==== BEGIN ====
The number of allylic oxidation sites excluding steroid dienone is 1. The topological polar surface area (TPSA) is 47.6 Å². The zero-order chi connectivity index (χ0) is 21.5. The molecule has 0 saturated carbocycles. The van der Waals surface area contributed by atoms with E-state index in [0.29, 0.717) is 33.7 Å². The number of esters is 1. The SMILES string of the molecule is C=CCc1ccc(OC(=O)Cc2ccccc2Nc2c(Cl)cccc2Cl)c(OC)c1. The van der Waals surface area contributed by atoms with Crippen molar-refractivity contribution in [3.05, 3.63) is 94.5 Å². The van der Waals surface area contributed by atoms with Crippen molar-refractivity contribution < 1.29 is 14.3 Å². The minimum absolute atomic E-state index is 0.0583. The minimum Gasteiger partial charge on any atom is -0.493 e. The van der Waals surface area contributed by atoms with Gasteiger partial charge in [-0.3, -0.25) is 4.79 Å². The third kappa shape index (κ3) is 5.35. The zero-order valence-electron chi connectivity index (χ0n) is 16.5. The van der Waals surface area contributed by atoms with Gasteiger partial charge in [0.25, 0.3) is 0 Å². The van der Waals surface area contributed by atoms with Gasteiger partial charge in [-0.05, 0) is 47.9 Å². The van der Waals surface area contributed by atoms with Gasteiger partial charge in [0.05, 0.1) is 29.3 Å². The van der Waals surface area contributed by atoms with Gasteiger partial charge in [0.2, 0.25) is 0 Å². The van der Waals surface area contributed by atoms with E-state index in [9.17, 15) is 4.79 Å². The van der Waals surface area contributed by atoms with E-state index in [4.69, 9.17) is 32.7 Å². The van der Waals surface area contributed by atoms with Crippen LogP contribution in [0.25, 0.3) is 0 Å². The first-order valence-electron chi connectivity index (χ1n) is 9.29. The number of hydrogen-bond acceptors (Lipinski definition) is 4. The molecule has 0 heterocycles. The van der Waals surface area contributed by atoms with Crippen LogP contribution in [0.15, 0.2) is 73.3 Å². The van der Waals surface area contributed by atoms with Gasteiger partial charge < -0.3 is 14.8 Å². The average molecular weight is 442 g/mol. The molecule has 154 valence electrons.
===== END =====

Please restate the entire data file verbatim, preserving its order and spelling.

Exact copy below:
The number of allylic oxidation sites excluding steroid dienone is 1. The topological polar surface area (TPSA) is 47.6 Å². The zero-order chi connectivity index (χ0) is 21.5. The molecule has 0 saturated carbocycles. The van der Waals surface area contributed by atoms with E-state index in [0.29, 0.717) is 33.7 Å². The number of esters is 1. The SMILES string of the molecule is C=CCc1ccc(OC(=O)Cc2ccccc2Nc2c(Cl)cccc2Cl)c(OC)c1. The van der Waals surface area contributed by atoms with Crippen molar-refractivity contribution in [3.05, 3.63) is 94.5 Å². The van der Waals surface area contributed by atoms with Crippen molar-refractivity contribution < 1.29 is 14.3 Å². The minimum absolute atomic E-state index is 0.0583. The minimum Gasteiger partial charge on any atom is -0.493 e. The van der Waals surface area contributed by atoms with Gasteiger partial charge in [-0.3, -0.25) is 4.79 Å². The third kappa shape index (κ3) is 5.35. The zero-order valence-electron chi connectivity index (χ0n) is 16.5. The van der Waals surface area contributed by atoms with Gasteiger partial charge in [0.25, 0.3) is 0 Å². The van der Waals surface area contributed by atoms with Gasteiger partial charge in [-0.05, 0) is 47.9 Å². The van der Waals surface area contributed by atoms with Gasteiger partial charge in [0.05, 0.1) is 29.3 Å². The van der Waals surface area contributed by atoms with Gasteiger partial charge in [0.2, 0.25) is 0 Å². The van der Waals surface area contributed by atoms with E-state index in [9.17, 15) is 4.79 Å². The van der Waals surface area contributed by atoms with E-state index in [4.69, 9.17) is 32.7 Å². The van der Waals surface area contributed by atoms with Crippen LogP contribution in [0.25, 0.3) is 0 Å². The first-order valence-electron chi connectivity index (χ1n) is 9.29. The number of hydrogen-bond acceptors (Lipinski definition) is 4. The molecule has 0 heterocycles. The van der Waals surface area contributed by atoms with Crippen LogP contribution in [0.15, 0.2) is 73.3 Å². The van der Waals surface area contributed by atoms with Gasteiger partial charge < -0.3 is 14.8 Å². The average molecular weight is 442 g/mol. The molecule has 154 valence electrons.